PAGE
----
• JohnAByrne

    You raise a very good point. While no one factor in admissions tells you everything, someone who is earning nearly six figures before going to business school obviously has already accomplished something in their careers. It may well be the single best metric on incoming quality of the student body.

  • Fotman

    The Economist doesn’t wait for your credit. It is one of the world’s premier business and economic publications.

  • Ferman

    Avg salary is 100k!! And you consider it top tier with this mediocre salary.. now I understand why it fell in recent years. It is no longer a top school.

  • Sue

    100% agree with Frank and also with JohnAByrne as he said
    Rankings should change, but not all that much to be truly credible. The changes are occurring because the results are not statistically valid.

    This ranking is not real. A very bad job, we should not give any credibility.

  • frank

    IMD is a great business school and gave me a super placement. The salary avg of my class was around 100 k and as Ben said this is not a bad thing. Salary and experience of the class penalize the positioning in the ranking.. Is nonsense.

  • jim

    John, something very strange, why this ranking’s flaws aren’t applicable to Chicago and Dartmouth? I assume economist applies the exact method across the board! are those schools more cooperative with the magazine?

  • Ben Carson

    In this ranking, HSW are penalized for having the highest pre-MBA averages, because it causes their post-MBA increase to be significantly lower. This also hurts HSW’s ROI calculation in the Forbes ranking.

    Why should a school be penalized for having the best, most highly paid pre-MBA candidates (who are giving up $80-100k jobs to pursue their MBAs to boot)??? Is that not a flawed methodology? And is it not even more telling of the overall benefits that the top schools provide – that people STILL pursue HSW degrees in the face of such a hefty opportunity cost?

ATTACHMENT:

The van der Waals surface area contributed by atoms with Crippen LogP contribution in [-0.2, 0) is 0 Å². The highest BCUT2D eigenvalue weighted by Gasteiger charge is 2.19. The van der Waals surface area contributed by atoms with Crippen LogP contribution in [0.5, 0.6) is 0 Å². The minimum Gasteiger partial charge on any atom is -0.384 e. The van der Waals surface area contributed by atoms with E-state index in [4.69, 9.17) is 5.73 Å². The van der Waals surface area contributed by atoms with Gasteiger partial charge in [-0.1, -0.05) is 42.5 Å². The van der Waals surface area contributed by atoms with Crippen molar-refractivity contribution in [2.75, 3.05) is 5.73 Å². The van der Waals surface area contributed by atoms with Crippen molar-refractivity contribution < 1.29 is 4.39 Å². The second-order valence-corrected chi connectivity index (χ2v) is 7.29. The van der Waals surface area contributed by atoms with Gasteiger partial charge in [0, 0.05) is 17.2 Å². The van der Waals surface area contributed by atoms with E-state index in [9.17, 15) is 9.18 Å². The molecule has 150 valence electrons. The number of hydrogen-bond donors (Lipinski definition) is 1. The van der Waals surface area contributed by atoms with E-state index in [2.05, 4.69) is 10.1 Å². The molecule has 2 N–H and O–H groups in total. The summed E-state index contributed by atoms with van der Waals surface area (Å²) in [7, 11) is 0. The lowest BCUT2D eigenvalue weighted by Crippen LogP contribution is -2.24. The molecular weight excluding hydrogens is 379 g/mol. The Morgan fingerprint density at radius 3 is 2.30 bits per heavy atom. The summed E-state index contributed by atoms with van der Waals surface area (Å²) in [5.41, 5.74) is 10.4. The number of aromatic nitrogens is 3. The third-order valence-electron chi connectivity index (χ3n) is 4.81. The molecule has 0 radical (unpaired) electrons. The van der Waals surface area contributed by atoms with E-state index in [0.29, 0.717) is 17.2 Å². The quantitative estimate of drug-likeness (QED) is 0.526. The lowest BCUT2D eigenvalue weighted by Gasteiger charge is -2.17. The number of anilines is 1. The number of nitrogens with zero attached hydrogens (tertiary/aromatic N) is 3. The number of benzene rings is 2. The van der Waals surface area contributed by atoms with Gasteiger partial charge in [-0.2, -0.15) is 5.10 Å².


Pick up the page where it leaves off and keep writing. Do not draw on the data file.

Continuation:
There’s no contest, and these rankings are terrible.

  • JohnAByrne

    Not at all. Rankings should change, but not all that much to be truly credible. The changes are occurring because the results are not statistically valid.

  • Spartan 22

    You think a ranking with wild annual swings is credible? What could possibly change in one year that sends a school tumbling 25 spots? They’d have to have fired every professor and lost half their recruiting relationships for that to happen.

  • gerard

    IMD is in its deserved place.

  • sedman

    gosh too. the credible ranking in his view is the one that doesn’t change, or in another words, the one that fosters his perception.

  • K

    gosh, he meant which rankings are credible and not that their rankings are unchangeable.

  • tenderX

    we were waiting for you to start.

  • No Trolls?

    Wait what? No Booth Bashers? All praises? Come on, P&Q trolls, time to do your thing 🙂

  • wrren

    true. this is the world of business. see the oil prices, it fell to 40% of its value in less than a year. If we expect the ranking to be the same every year, then it becomes a list not a ranking. it is really funny when you see people defending the status quo and refuse change.